Protests Break Out in Argentina After Milei Cuts 15,000 Jobs

( – Last year, Javier Milei’s campaign for Argentina’s presidential election focused on cutting the bloated government and reducing spending. Now he’s following through on his promises — but the Buenos Aires swamp is fighting back. The troubled country is now being rocked by a series of massive protests against Milei’s sweeping job cuts.

Slashing the State

Since the 1940s, Argentina, once one of the richest countries in the world, has lurched through a series of economic crises. The latest one began in 2018, with inflation persistently high — last November it hit 143% — and the currency almost worthless. Argentinians prefer dollars, and the Peso sells on the black market at far below the official exchange rate.

Milei blamed the country’s economic problems on the left-wing Peronist ideology that’s dominated Argentinian politics since the mid-1980s and promised to cut wasteful government spending. Argentinians listened to him, and on November 19 last year he defeated his Peronist rival by a landslide.

Now Milei is trying to put his campaign promises into action. He’s cut the number of ministries in the Argentinian government from 18 to nine. He’s trying to deregulate the economy. He’s devalued the currency in an attempt to eliminate the black market. And, of course, he’s trying to cut the government’s bloated payroll.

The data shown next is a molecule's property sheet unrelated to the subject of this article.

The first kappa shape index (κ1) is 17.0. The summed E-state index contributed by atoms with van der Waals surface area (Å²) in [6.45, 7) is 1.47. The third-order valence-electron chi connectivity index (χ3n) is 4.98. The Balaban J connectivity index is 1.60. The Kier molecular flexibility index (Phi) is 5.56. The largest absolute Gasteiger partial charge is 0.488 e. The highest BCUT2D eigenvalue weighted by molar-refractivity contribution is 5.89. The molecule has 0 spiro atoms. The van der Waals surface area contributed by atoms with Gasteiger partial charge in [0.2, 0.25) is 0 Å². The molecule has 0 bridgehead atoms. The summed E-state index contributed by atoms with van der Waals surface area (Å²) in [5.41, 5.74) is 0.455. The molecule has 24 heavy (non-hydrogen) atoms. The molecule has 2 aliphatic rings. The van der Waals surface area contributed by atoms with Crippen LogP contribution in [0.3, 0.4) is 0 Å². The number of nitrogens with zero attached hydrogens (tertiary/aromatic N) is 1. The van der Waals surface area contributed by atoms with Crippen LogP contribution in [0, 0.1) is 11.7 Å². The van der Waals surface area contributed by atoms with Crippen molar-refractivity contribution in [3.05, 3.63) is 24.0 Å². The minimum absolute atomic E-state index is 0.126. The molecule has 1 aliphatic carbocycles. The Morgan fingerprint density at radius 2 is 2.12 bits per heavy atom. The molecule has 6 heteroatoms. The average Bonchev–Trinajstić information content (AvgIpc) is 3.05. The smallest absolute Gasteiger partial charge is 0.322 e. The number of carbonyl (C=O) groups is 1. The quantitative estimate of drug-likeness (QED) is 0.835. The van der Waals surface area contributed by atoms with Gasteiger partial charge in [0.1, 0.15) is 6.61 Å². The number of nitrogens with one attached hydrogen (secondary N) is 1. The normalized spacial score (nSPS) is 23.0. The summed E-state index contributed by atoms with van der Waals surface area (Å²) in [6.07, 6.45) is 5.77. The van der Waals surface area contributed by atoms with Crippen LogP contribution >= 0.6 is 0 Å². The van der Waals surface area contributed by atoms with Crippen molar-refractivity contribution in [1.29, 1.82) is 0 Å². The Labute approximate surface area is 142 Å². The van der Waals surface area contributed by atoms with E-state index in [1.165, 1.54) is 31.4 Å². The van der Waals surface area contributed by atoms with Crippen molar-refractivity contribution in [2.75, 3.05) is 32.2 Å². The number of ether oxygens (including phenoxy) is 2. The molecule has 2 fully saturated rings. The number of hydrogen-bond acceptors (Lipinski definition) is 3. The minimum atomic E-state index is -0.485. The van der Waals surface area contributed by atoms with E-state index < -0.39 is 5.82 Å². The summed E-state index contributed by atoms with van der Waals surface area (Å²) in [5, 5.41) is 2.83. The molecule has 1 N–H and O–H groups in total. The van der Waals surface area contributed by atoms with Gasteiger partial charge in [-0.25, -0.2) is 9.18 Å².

On April 3, Milei’s spokesman Manuel Adorni announced the government planned to cut 15,000 jobs from the state’s payroll. Adorni said the layoffs were necessary to reform the public sector and help balance the budget, and added that many of the laid-off employees “perhaps did not have a very defined job.” He’s right — the government payroll has been inflated for decades, eating a big share of Argentina’s economy — but the announcement hasn’t gone down well with the terminated workers or the powerful public-sector union, ATE.

Instant Protests

Within hours of the announcement, workers in the ministries Milei plans to close — for example, the National Institute Against Discrimination — poured into the streets to protest against the job cuts. Many of them were wearing ATE T-shirts. Some of the protests turned rowdy, as police tried to move demonstrators away from government buildings and the crowds pushed back.

Now the unions are threatening a general strike in an attempt to block Milei’s reform program before it really gets going. That has economists worried. Milei needs to cut his country’s out-of-control spending if he wants to repair the economy, but a general strike could derail his plans. He needs to find a delicate balance, and in Argentina’s famously volatile politics, that isn’t easy.

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